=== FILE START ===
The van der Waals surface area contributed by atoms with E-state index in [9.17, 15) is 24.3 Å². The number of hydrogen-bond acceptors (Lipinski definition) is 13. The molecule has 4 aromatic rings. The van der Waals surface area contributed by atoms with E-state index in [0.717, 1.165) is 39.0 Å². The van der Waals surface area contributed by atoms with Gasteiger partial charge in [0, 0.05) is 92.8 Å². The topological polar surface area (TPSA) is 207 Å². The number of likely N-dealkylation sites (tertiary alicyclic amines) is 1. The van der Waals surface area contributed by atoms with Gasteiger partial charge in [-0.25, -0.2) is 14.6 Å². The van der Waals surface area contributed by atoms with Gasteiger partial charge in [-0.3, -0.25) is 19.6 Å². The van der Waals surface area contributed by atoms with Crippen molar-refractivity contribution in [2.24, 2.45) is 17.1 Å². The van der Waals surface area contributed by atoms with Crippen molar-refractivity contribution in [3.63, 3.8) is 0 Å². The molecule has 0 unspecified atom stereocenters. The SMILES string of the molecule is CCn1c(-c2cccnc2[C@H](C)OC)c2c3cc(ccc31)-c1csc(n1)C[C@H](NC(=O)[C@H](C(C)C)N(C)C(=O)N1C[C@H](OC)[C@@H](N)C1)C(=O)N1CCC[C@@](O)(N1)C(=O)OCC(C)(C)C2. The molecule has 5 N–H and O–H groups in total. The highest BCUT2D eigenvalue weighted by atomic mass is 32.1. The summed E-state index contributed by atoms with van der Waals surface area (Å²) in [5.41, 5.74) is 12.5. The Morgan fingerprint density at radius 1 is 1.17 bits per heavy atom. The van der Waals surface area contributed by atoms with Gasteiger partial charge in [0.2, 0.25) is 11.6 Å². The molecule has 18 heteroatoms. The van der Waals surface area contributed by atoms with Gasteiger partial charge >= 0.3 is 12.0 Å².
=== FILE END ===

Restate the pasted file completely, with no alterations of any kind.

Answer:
The van der Waals surface area contributed by atoms with E-state index in [9.17, 15) is 24.3 Å². The number of hydrogen-bond acceptors (Lipinski definition) is 13. The molecule has 4 aromatic rings. The van der Waals surface area contributed by atoms with E-state index in [0.717, 1.165) is 39.0 Å². The van der Waals surface area contributed by atoms with Gasteiger partial charge in [0, 0.05) is 92.8 Å². The topological polar surface area (TPSA) is 207 Å². The number of likely N-dealkylation sites (tertiary alicyclic amines) is 1. The van der Waals surface area contributed by atoms with Gasteiger partial charge in [-0.25, -0.2) is 14.6 Å². The van der Waals surface area contributed by atoms with Gasteiger partial charge in [-0.3, -0.25) is 19.6 Å². The van der Waals surface area contributed by atoms with Crippen molar-refractivity contribution in [2.24, 2.45) is 17.1 Å². The van der Waals surface area contributed by atoms with Crippen molar-refractivity contribution in [3.63, 3.8) is 0 Å². The molecule has 0 unspecified atom stereocenters. The SMILES string of the molecule is CCn1c(-c2cccnc2[C@H](C)OC)c2c3cc(ccc31)-c1csc(n1)C[C@H](NC(=O)[C@H](C(C)C)N(C)C(=O)N1C[C@H](OC)[C@@H](N)C1)C(=O)N1CCC[C@@](O)(N1)C(=O)OCC(C)(C)C2. The molecule has 5 N–H and O–H groups in total. The highest BCUT2D eigenvalue weighted by atomic mass is 32.1. The summed E-state index contributed by atoms with van der Waals surface area (Å²) in [5.41, 5.74) is 12.5. The Morgan fingerprint density at radius 1 is 1.17 bits per heavy atom. The van der Waals surface area contributed by atoms with Gasteiger partial charge in [0.2, 0.25) is 11.6 Å². The molecule has 18 heteroatoms. The van der Waals surface area contributed by atoms with Gasteiger partial charge >= 0.3 is 12.0 Å².